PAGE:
Councilman Dave Dietrich said, “I’m trying to get people to move to town and if it takes them pulling in a trailer and that is all they can afford, I don’t think we have the right. If they are going to help lower our water bills and sewer bills, then I’m all about people coming to town. There are some houses in this town that I would love to see torn down and a trailer put in.”

“There are people who can’t afford houses and I would hate to say, ‘You can’t live in the city of Sistersville’. But I can also see the point of zoning for trailers. I would like to see them kept off of Route 2 and out of the historic district, but other than that I am fine with it,” said Dave. “I don’t like the idea of saying absolutely not.”

He continued, “Juni, your son lived in a trailer in the city limits. I lived in a trailer in the city limits of Paden City.”

Dally interrupted, “That’s because there was not an ordinance. I would have made other arrangements.”

“I’m for allowing them in the city limits with restrictions on where they can go. But I’m not for restricting them completely,” Dave stated. “As long as I have lived here I have never seen an issue with this. My question is, why are we creating an issue where there is no issue? Why are you opening up a can of worms when there is no reason to? I’ve been here 15 years and I have yet to see an issue with trailers.”

“Ann Doig lives on McCoy Heights. There were two brothers from New Martinsville that wanted to buy the property from Washington Street to High Street and put a trailer park in there, so I bought the property,” commented Dally.

“And what did you do with it,” asked Ash.

“I put one trailer on it,” Dally answered. “But that didn’t protect Ann’s house. If I had been restricted I wouldn’t have done that and it would have been okay.”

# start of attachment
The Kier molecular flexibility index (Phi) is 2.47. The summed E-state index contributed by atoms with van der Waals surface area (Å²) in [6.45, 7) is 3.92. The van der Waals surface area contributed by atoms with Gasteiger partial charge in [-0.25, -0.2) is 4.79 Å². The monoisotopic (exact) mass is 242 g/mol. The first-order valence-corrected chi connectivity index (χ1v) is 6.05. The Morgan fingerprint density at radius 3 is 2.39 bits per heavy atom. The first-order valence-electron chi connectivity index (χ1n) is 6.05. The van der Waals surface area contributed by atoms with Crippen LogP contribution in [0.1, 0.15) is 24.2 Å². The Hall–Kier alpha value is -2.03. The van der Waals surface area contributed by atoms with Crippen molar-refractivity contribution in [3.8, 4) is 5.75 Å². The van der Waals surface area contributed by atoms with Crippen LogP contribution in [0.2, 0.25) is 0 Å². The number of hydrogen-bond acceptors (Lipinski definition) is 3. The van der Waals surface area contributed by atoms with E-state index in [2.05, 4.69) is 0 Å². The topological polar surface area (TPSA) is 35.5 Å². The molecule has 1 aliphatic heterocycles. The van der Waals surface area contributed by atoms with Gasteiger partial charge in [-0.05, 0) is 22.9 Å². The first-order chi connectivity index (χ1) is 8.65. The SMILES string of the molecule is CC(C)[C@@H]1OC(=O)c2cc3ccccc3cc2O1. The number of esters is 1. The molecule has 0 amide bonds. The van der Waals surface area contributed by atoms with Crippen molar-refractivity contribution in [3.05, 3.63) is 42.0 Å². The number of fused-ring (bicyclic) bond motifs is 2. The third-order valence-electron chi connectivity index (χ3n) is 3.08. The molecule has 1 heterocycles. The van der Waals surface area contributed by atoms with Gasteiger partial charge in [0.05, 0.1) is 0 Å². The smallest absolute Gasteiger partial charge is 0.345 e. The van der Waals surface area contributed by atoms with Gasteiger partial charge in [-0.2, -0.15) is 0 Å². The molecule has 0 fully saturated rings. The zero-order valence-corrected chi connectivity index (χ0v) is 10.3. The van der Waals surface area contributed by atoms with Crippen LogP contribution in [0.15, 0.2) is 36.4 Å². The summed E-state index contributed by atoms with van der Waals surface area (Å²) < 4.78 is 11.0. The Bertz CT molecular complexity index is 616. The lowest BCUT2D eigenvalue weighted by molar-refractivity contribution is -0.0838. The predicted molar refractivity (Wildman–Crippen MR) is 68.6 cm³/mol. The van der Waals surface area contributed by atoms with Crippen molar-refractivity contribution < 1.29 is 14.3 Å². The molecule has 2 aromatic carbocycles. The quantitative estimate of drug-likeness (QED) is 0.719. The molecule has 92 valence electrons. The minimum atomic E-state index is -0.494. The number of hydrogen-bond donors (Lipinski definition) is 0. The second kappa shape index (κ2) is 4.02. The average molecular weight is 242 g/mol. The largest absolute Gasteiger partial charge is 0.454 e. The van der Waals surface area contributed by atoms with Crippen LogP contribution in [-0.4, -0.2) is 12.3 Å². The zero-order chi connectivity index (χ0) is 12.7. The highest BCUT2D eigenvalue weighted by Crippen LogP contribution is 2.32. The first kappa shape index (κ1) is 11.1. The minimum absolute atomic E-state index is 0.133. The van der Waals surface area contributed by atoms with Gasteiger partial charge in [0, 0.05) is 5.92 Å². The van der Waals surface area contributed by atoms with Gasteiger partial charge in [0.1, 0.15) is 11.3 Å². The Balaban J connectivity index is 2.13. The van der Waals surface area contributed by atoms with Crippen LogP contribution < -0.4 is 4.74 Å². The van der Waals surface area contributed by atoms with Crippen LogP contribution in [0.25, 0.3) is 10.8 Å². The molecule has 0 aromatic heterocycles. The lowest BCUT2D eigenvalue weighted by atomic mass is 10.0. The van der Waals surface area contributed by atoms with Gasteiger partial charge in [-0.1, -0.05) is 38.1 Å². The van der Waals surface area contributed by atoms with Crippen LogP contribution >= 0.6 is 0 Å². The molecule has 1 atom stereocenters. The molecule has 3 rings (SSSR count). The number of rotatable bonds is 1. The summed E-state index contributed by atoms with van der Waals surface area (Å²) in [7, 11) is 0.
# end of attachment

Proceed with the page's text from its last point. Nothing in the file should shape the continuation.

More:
Dally then asked Doig if she would want a trailer park across from her house to which she replied, “There was one there for a long time.”

Dave said, “It didn’t bother me any.”

“In the long run that ordinance would be a benefit to the City of Sistersville,” said Dally.

“So in the last 15 years we haven’t had any trailers move in that I know of but in the long run it’s going to benefit us? In what 400 years?” Dave asked.

Councilman Mike Tuttle commented, “You have to agree that in the last three years we have created a lot more empty lots that we have in the last 15 years.”

“For everyone of you who is in favor of this ordinance, there is a person who has a trailer who would sit there and tell us they want to live here. You can’t kick them out,” stated Dave.

Beri said, “It’s to protect the homes. People have come here from other states and invested a lot of money. We need to protect their property values. These people don’t typically live here but they are all coming here. If we don’t have something to protect their property values, they will quit coming.”

Konopacky said, “I would not have bought my house if there had been a trailer next to it.”

“When I bought my house Precision wasn’t all the way down the block, but it is now,” said Beri. “That’s life. You just have to live with it.”

Dave said, “I would certainly hope we like manufacturing to expand. That makes more jobs so we can have more people. As a business owner I am sure you would like to expand Marble King and I don’t think you would want citizens to say Marble King stopped here when I moved to town and now they are halfway down the block.”

Beri answered, “You have to option that when you outgrow your facility, you move. I mean the city doesn’t get any taxes from them. There’s no local tax.”

No decision was made regarding the ordinance.

In other news, Sistersville Police Chief Dave Howell requested permission from the council to hire Matt Keyes to fill the full-time vacancy on the police force.

Council unanimously voted in favor of the hire, stating he would be a good fit for the Sistersville Police Department.